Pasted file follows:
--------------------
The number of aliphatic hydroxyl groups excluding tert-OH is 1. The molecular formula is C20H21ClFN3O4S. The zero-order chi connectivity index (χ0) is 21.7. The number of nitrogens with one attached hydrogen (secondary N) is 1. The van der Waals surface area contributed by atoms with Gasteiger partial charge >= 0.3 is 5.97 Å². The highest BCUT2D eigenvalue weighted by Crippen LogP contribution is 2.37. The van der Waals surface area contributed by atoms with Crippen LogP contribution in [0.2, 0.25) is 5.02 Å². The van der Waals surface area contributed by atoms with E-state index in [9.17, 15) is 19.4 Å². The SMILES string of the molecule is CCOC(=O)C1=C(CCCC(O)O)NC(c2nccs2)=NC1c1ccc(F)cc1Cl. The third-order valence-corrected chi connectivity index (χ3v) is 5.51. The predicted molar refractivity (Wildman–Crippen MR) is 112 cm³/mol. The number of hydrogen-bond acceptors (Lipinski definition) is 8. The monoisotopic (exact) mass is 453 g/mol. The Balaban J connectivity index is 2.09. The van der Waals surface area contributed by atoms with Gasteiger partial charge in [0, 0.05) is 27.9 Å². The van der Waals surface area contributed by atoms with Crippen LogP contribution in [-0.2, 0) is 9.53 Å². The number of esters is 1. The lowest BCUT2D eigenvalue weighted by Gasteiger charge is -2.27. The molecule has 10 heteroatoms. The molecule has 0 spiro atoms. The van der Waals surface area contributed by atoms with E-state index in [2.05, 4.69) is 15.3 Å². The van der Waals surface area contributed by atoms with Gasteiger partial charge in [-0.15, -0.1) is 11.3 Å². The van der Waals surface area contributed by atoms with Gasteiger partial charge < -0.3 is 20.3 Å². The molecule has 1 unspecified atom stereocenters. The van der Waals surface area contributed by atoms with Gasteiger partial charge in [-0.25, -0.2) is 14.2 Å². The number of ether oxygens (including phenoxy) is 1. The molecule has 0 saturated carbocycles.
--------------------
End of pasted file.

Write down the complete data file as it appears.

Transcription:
The number of aliphatic hydroxyl groups excluding tert-OH is 1. The molecular formula is C20H21ClFN3O4S. The zero-order chi connectivity index (χ0) is 21.7. The number of nitrogens with one attached hydrogen (secondary N) is 1. The van der Waals surface area contributed by atoms with Gasteiger partial charge >= 0.3 is 5.97 Å². The highest BCUT2D eigenvalue weighted by Crippen LogP contribution is 2.37. The van der Waals surface area contributed by atoms with Crippen LogP contribution in [0.2, 0.25) is 5.02 Å². The van der Waals surface area contributed by atoms with E-state index in [9.17, 15) is 19.4 Å². The SMILES string of the molecule is CCOC(=O)C1=C(CCCC(O)O)NC(c2nccs2)=NC1c1ccc(F)cc1Cl. The third-order valence-corrected chi connectivity index (χ3v) is 5.51. The predicted molar refractivity (Wildman–Crippen MR) is 112 cm³/mol. The number of hydrogen-bond acceptors (Lipinski definition) is 8. The monoisotopic (exact) mass is 453 g/mol. The Balaban J connectivity index is 2.09. The van der Waals surface area contributed by atoms with Gasteiger partial charge in [0, 0.05) is 27.9 Å². The van der Waals surface area contributed by atoms with Crippen LogP contribution in [-0.2, 0) is 9.53 Å². The number of esters is 1. The lowest BCUT2D eigenvalue weighted by Gasteiger charge is -2.27. The molecule has 10 heteroatoms. The molecule has 0 spiro atoms. The van der Waals surface area contributed by atoms with E-state index in [2.05, 4.69) is 15.3 Å². The van der Waals surface area contributed by atoms with Gasteiger partial charge in [-0.15, -0.1) is 11.3 Å². The van der Waals surface area contributed by atoms with Gasteiger partial charge < -0.3 is 20.3 Å². The molecule has 1 unspecified atom stereocenters. The van der Waals surface area contributed by atoms with Gasteiger partial charge in [-0.25, -0.2) is 14.2 Å². The number of ether oxygens (including phenoxy) is 1. The molecule has 0 saturated carbocycles.